Daniel Han, 23
How did it feel to be selected to show your collection in the Rookie show? Quite emotional and very exciting at the same time, because it was my first time showing on the runway and to the public.
You’re originally from Seoul. Have you integrated your cultural heritage into the clothing designs in your collection at all? As I am Korean, I always wanted to use Korean culture in my designs. However, I wanted to conceptualise something meaningful that wasn’t too serious as well. I was inspired after I did some research about the Korean War, Korean clothing, army uniforms and American army foods.
How would you describe the collection? It’s about the disruption of Korean culture by the US army after the Korean War. It’s a womenswear collection that fuses 1950s Korean everyday womenswear and US army aeroplane women’s mechanic jumpsuits with vintage American army food and chocolate logos made into digital prints to create some quirkiness.
And how did you create all of those prints yourself? I found combat food photos and 1950s American chocolate logos from the internet and combined it with photos of Korean people during the Korean War.
Do you have a favourite piece in the collection? Every piece is precious to me but my favourite pieces have to be a reversible Hershey’s coat and jumpsuit. The coat is very western but features traditional Korean details in the collar and sleeves, and also features my favourite chocolate logo print.
How do you want people to feel when wearing your clothes? I want them to feel this is a new type of fusion fashion, and for them to want to know more about Korea.
Janet Lee, 48
What is the inspiration for your graduate collection? Time and memories. As I grow older, I learn from past experiences and develop layers of characteristics that comfort and protect me from bad memories, and accentuate the good ones. All of these have influenced my design silhouettes.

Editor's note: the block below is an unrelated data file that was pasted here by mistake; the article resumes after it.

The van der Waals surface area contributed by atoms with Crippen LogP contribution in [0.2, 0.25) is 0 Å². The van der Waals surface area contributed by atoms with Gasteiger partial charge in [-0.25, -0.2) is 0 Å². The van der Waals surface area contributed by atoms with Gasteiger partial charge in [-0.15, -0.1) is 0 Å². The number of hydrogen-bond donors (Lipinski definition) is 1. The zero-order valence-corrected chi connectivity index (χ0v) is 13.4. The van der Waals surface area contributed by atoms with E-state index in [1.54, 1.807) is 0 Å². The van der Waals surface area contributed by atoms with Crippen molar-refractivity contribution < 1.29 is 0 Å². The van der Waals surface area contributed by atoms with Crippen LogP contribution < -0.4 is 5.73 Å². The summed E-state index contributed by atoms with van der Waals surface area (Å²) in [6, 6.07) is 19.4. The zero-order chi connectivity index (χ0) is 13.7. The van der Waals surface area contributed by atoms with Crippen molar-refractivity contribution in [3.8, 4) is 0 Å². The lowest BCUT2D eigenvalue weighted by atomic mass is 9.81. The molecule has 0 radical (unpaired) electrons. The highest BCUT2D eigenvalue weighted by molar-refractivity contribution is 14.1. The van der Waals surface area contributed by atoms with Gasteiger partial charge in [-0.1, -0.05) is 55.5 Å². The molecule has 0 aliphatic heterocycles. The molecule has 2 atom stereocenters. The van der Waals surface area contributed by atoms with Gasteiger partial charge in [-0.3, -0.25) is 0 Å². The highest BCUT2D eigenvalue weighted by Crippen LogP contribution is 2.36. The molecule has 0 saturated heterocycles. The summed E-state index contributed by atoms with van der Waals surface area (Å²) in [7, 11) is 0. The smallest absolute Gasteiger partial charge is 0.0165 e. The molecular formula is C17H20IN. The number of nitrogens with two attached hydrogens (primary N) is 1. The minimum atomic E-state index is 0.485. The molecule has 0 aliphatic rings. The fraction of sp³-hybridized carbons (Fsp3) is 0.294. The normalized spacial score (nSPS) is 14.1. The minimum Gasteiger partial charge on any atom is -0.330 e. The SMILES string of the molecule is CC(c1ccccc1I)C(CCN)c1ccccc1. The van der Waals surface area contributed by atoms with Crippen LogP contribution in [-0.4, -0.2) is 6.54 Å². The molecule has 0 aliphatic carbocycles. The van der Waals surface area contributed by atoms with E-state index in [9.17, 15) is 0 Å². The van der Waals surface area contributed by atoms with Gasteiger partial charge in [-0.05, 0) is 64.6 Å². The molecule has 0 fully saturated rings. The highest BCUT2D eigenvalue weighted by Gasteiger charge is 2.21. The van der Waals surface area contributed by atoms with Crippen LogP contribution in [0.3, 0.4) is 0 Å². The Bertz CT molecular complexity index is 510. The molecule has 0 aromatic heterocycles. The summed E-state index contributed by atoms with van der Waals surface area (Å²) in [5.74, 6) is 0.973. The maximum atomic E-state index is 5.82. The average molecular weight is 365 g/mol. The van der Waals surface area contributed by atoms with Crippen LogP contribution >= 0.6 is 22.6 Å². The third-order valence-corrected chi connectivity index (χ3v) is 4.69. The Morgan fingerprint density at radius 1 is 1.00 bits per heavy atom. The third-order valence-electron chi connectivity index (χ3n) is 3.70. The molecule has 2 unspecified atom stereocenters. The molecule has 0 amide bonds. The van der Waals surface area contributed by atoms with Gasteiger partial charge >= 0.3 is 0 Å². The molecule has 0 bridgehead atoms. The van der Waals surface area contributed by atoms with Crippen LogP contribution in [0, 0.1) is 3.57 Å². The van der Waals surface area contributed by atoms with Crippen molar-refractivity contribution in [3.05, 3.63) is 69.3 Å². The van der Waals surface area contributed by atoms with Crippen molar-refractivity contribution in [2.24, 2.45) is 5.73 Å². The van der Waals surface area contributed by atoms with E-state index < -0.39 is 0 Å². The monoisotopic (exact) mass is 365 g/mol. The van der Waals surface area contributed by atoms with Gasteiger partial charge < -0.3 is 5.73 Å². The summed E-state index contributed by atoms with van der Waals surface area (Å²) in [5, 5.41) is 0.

Where does your fascination with Malaysian Sarawak fabric come from? The pua kumbu is a hand-woven wrap from Sarawak, Malaysia, made by the ancient form of ikat weaving. It represents the quintessence of the indigenous Iban culture. This craft is from my home town – Kuching [in] Sarawak, Malaysia – and I started researching it during my summer holiday in 2016.
How do the shapes in your collection pay homage to Malaysian cultural costumes? With creative thinking and innovative design approaches, I believe ikat fabric can be redesigned into a contemporary modern fashion for everyday wear. I wanted to bring a new life into age-old hand-crafted ikat textiles.
This is your second time around at AUT. Why did you decide to go back to uni to pursue a fashion degree? I studied Apparel and Textile Technology at Auckland Institute of Technology (A.I.T) in 1991. After 20 years in the fashion and retail industry in South East Asia, I became very “commercial” in my design thinking and I felt I’d lost touch with my creative freedom. With my husband’s encouragement and support, I returned to AUT in 2016 to commence a Bachelor of Fashion Design. My goal was to further develop my design skills and hopefully, to pursue a career in New Zealand’s fashion industry.
Portia Obi-Odu, 28
What is the inspiration behind your collection? My collection is inspired by my African heritage and my Christian faith. I also wanted to pay tribute to my home – Aotearoa – which is now part of me, so I’ve added the odd reference to western pieces.
What does the name of your collection ‘Nokukhanya’ mean? Nokukhanya translated from Ndebele, which is one of my native languages, means to bring light/enlightenment. It felt appropriate for this collection as that is exactly what I want whoever wears my pieces to feel – enlightened and vibrant.